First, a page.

It can be hard to tell if someone's ribs are fractured unless you carry a portable X-ray machine in your pocket. But ignoring fractured ribs can be dangerous. This article will teach you the signs and symptoms of broken ribs.
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The most obvious sign of fractured ribs is pain following a trauma or injury to the chest. Sometimes the pain increases when you take a deep breath, or when you push on the painful area.
Broken or fractured ribs can also cause a unique sound, called crepitus. With crepitus, you can actually hear the broken pieces of rib creaking or rubbing against each other. To hear crepitus, put your ear close to the patient's chest, or have someone to the same thing to you if are the patient.
Know with a simple rib fracture, the chest may not look any different. But when the ribs are broken in more than one spot, you may notice uneven chest movements when breathing, or part of the chest or back may look "caved in."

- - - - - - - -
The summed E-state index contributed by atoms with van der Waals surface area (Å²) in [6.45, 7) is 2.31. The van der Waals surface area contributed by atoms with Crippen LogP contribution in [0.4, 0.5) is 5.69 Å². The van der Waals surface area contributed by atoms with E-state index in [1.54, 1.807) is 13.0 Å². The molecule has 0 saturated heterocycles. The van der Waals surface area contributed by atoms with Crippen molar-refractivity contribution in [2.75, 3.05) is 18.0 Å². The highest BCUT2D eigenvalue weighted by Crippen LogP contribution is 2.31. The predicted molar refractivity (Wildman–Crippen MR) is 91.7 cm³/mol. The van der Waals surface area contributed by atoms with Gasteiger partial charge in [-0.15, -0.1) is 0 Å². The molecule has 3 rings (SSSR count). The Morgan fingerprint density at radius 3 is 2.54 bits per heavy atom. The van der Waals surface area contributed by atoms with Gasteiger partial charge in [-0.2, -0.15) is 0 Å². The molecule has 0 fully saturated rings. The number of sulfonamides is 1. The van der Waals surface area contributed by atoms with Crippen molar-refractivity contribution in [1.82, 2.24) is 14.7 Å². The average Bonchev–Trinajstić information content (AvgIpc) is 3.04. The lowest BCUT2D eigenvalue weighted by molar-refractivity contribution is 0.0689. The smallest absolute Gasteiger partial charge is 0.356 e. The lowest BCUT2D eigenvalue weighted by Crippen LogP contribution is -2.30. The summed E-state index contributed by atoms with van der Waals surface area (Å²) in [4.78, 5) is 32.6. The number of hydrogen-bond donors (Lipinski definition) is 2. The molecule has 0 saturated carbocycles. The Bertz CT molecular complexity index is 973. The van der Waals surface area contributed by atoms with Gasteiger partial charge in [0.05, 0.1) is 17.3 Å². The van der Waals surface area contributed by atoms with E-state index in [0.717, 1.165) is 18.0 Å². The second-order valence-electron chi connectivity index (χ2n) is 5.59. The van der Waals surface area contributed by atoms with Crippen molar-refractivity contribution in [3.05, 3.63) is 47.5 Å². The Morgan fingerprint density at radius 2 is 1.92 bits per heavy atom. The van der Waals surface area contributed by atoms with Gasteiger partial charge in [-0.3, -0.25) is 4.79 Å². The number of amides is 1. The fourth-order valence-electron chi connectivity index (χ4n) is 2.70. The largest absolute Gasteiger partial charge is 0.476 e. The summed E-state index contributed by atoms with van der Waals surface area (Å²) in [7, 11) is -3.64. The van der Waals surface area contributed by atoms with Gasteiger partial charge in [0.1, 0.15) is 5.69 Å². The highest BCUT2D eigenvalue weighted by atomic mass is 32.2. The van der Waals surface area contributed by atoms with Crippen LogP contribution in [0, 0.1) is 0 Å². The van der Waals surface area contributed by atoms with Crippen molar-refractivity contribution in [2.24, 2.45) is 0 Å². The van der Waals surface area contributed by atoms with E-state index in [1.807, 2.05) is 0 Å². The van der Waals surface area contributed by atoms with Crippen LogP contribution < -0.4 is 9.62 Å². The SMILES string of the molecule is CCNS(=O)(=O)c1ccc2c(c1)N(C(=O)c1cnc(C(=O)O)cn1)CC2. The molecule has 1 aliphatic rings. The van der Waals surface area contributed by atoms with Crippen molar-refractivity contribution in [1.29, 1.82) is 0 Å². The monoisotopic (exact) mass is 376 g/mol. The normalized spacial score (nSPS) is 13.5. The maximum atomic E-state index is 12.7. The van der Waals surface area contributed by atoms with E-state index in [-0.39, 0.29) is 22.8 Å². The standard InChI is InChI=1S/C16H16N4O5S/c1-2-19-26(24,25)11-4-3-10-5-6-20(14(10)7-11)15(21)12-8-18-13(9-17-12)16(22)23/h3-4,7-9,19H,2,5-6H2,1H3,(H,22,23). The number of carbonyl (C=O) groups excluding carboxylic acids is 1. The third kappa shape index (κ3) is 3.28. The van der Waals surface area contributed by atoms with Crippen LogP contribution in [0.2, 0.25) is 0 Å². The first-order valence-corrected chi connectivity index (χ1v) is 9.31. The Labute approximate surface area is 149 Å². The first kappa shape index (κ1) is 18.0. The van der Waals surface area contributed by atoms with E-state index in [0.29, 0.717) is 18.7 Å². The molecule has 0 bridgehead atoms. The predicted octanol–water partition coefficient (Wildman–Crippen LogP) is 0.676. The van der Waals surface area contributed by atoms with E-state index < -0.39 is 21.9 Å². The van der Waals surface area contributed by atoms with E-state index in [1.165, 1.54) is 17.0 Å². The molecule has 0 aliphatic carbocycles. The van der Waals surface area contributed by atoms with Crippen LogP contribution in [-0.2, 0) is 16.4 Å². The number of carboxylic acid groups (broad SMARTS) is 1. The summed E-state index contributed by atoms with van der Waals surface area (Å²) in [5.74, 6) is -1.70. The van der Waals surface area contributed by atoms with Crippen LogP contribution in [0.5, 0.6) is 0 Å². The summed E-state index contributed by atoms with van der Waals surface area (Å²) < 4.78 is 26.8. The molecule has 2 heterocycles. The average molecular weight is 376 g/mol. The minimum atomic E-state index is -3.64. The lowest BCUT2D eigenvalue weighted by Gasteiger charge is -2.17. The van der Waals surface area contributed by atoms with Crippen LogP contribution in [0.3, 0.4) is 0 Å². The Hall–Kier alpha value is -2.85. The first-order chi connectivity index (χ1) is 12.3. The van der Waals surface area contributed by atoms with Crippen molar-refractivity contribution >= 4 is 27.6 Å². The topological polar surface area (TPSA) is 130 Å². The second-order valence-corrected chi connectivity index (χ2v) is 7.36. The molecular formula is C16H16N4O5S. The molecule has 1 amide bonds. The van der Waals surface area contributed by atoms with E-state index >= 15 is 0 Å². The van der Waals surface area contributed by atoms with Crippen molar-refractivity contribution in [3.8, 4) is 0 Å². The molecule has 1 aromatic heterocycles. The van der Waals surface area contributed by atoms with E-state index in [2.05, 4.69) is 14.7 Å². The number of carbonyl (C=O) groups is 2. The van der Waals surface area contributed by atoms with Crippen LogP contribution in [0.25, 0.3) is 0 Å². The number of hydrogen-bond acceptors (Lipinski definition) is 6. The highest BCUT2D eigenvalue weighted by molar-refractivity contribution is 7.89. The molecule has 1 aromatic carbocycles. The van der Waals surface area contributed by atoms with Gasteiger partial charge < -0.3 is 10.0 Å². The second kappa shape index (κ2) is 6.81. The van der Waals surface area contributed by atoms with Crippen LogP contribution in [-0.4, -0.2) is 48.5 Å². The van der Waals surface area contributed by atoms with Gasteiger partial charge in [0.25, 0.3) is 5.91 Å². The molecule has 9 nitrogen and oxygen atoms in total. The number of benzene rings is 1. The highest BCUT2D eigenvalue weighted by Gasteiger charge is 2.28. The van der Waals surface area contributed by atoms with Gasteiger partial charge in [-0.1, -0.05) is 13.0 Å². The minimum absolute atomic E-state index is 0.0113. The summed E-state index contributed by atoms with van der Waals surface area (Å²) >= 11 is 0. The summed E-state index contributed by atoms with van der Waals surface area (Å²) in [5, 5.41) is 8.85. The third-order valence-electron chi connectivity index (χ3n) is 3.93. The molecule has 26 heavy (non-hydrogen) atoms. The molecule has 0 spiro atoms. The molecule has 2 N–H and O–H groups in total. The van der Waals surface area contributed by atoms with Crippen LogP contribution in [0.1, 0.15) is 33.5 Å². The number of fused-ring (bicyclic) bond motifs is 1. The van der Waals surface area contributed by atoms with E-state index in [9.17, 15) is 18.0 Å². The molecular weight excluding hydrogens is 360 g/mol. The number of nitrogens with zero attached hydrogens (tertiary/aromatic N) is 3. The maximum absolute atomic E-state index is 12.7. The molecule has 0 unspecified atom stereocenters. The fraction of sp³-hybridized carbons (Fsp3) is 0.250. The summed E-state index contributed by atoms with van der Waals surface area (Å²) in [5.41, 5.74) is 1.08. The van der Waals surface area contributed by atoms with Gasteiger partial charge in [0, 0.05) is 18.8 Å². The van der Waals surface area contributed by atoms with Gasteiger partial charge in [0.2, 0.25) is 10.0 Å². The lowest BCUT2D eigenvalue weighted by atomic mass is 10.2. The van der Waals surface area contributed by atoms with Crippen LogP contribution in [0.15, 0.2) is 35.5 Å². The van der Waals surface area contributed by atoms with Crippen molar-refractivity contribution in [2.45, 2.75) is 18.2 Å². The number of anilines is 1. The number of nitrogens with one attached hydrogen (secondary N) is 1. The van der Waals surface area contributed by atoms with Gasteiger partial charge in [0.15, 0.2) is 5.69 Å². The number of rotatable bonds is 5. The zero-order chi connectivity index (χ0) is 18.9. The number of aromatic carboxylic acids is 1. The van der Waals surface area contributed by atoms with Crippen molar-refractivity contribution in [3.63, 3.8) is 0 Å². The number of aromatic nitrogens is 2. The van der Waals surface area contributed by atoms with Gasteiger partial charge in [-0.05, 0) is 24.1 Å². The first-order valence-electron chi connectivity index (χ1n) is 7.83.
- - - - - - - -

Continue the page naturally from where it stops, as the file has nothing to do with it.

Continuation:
Fractured ribs can puncture other organs, such as the lungs or liver. If a patient has severe difficulty breathing or pain in the abdomen after trauma to the ribcage, that can be a sign of severely fractured ribs.
If you suspect a rib fracture, keep the patient still. Do not tape or bind the chest. Call 911 or your local emergency number immediately. Fractured ribs can lead to many complications, some deadly.
Tips and warnings
- Doctors can't do much for "cracked" ribs, other than offer pain killers and sympathy.
- But with more severely fractured ribs, doctors will take measures to make sure the sharp rib ends don't damage organs.
- Don't tape or bind the chest of someone with fractured ribs. Doctors rarely do this anymore, as it can get in the way of breathing and healing.